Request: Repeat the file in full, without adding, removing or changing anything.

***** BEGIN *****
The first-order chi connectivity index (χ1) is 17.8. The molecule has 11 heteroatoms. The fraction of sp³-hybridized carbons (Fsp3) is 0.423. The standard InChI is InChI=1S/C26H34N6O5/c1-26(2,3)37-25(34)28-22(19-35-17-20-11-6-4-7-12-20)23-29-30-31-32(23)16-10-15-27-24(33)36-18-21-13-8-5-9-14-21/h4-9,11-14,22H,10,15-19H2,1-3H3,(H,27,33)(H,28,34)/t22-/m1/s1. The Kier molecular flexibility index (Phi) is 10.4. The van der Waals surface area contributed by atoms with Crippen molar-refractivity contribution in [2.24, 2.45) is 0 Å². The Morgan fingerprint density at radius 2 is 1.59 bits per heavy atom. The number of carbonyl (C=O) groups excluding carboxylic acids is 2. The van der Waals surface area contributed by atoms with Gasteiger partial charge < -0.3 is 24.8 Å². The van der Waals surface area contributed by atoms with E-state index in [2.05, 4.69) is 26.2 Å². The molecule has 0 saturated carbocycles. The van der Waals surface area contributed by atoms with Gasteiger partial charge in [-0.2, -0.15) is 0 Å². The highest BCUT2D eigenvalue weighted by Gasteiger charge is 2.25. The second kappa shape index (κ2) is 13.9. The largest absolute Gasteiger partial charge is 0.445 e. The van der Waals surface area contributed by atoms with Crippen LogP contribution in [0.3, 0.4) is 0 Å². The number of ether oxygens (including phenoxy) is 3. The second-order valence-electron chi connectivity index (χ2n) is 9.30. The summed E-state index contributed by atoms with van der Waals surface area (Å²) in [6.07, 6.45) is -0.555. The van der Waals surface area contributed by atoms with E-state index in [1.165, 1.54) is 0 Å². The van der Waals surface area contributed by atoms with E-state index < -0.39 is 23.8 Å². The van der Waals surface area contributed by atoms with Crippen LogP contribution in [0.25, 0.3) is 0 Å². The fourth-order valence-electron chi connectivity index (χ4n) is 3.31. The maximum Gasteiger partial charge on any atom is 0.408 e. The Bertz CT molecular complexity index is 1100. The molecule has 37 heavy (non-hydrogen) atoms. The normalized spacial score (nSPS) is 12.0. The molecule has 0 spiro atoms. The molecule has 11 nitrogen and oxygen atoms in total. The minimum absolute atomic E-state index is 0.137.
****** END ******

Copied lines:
The first-order chi connectivity index (χ1) is 17.8. The molecule has 11 heteroatoms. The fraction of sp³-hybridized carbons (Fsp3) is 0.423. The standard InChI is InChI=1S/C26H34N6O5/c1-26(2,3)37-25(34)28-22(19-35-17-20-11-6-4-7-12-20)23-29-30-31-32(23)16-10-15-27-24(33)36-18-21-13-8-5-9-14-21/h4-9,11-14,22H,10,15-19H2,1-3H3,(H,27,33)(H,28,34)/t22-/m1/s1. The Kier molecular flexibility index (Phi) is 10.4. The van der Waals surface area contributed by atoms with Crippen molar-refractivity contribution in [2.24, 2.45) is 0 Å². The Morgan fingerprint density at radius 2 is 1.59 bits per heavy atom. The number of carbonyl (C=O) groups excluding carboxylic acids is 2. The van der Waals surface area contributed by atoms with Gasteiger partial charge < -0.3 is 24.8 Å². The van der Waals surface area contributed by atoms with E-state index in [2.05, 4.69) is 26.2 Å². The molecule has 0 saturated carbocycles. The van der Waals surface area contributed by atoms with Gasteiger partial charge in [-0.2, -0.15) is 0 Å². The highest BCUT2D eigenvalue weighted by Gasteiger charge is 2.25. The second kappa shape index (κ2) is 13.9. The largest absolute Gasteiger partial charge is 0.445 e. The van der Waals surface area contributed by atoms with Crippen LogP contribution in [0.3, 0.4) is 0 Å². The number of ether oxygens (including phenoxy) is 3. The second-order valence-electron chi connectivity index (χ2n) is 9.30. The summed E-state index contributed by atoms with van der Waals surface area (Å²) in [6.07, 6.45) is -0.555. The van der Waals surface area contributed by atoms with E-state index in [1.165, 1.54) is 0 Å². The van der Waals surface area contributed by atoms with E-state index < -0.39 is 23.8 Å². The van der Waals surface area contributed by atoms with Crippen LogP contribution in [0.25, 0.3) is 0 Å². The fourth-order valence-electron chi connectivity index (χ4n) is 3.31. The maximum Gasteiger partial charge on any atom is 0.408 e. The Bertz CT molecular complexity index is 1100. The molecule has 37 heavy (non-hydrogen) atoms. The normalized spacial score (nSPS) is 12.0. The molecule has 0 spiro atoms. The molecule has 11 nitrogen and oxygen atoms in total. The minimum absolute atomic E-state index is 0.137.